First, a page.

An extremely rare bronze, bird-like askos forms part of Vassil Bojkov’s unique collection of artefacts. It is thought to have been influenced by Thracian, Anatolian, Greek, and other cultures. The entire object is covered by dark, olive green patina with several reddish-brown spots. The exact origin of the askos is unfortunately unknown.
The askos was used as a pouring vessel and is modeled in the shape of a bird. The excellent work of the ancient craftsmen can be admired from the “head” of the askos to its very tail. You will instantly recognise two folded wings represented by the drop-shaped protuberances. There is a triangular tail as a nice finishing touch, adding to the look and structure of the bronze item.
If we explore the bird-like askos even closer, we can notice there are some missing elements, given away by the somewhat rectangular joining traces left on it. Comparing it to other pottery askoi, these lost details could have been small outstretched wings. Moving up, there is a large cylindrical neck and instead of a bird’s head, the neck is complete with a wide opening for a mouth.
A nicely formed neckline (collar) decorates just the end of the neck. Other adorning features have been clearly and visibly preserved. A twelve-petal palmette with two long stemmed buds of palm inflorescence, extends over the back and gently touches the strap handle. Fascinatingly, there is only one other know askos with a wide round mouth that is comparable to this example in Bojkov’s collection. The vase is found in Naukratis and is dated 630-600 BC. It belongs to the Aeolian Wild Goat Style.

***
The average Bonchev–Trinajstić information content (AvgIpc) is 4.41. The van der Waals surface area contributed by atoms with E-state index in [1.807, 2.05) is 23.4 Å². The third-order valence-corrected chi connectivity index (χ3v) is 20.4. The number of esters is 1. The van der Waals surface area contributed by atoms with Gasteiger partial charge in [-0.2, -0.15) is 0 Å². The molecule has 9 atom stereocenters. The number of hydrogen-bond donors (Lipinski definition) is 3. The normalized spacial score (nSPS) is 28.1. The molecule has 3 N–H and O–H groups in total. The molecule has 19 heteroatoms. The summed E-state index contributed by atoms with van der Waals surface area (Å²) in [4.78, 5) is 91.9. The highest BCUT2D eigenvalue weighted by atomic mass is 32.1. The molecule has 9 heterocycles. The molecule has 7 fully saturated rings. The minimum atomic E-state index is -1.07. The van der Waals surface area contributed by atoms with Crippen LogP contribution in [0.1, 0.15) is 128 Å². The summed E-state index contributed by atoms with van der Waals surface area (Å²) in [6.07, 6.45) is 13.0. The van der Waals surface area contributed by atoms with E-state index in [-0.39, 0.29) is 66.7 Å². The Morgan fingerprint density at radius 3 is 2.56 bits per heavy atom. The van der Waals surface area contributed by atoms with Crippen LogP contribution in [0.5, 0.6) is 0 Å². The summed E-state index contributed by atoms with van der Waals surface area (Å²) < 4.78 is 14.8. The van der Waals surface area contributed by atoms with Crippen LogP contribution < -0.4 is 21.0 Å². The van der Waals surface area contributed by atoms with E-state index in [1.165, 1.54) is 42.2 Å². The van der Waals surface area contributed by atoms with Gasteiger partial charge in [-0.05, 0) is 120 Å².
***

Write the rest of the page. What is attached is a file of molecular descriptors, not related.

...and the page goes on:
Despite the fact that the exact origin of Vasil Bojkov’s bird-askos cannot be pinpointed, there are some elements that are really crucial for the dating and the localization of this particular vase. Precisely, its mouth, handle, and attachment. The handle of the askos has three distinct components that create a near-circular section. They are positioned one next to another and form a band. It is discovered and observed that handles of this type appear on many Ibero-Phoenician oinochoae made of bronze and silver.
Some scholars have dated them as far back as the second quarter of the 8th century BC. Another resemblance between these artefacts and the Bojkov vase is the Phoenician palmette element we see on the photo. Palmette decorations of this sort can be also seen on Phoenician miniature ivory oinochoae and on their Samian imitations. Such similarities leave no doubts about the common origins of the bird-askos in the Vassil Bojkov Collection and the rest of the objects mentioned above.
As well, the common features that hint towards the East-Phoenicial origin of the bird-like askos do not end here. Aside from the engraved palmette, there is the one-piece casting technique used, in addition to the rim profile of the artefact. In his book Metal Vases & Utensils in the Vassil Bojkov Collection, vol. Athanasios Siderislooks at this particular piece in greater detail and points out that “It was probably one of those vases that inspired later, in the 6th century BC, the production of siren-askoi in Laconia and Etruria.”
The bird-like askos dates back to the 630-600 BC.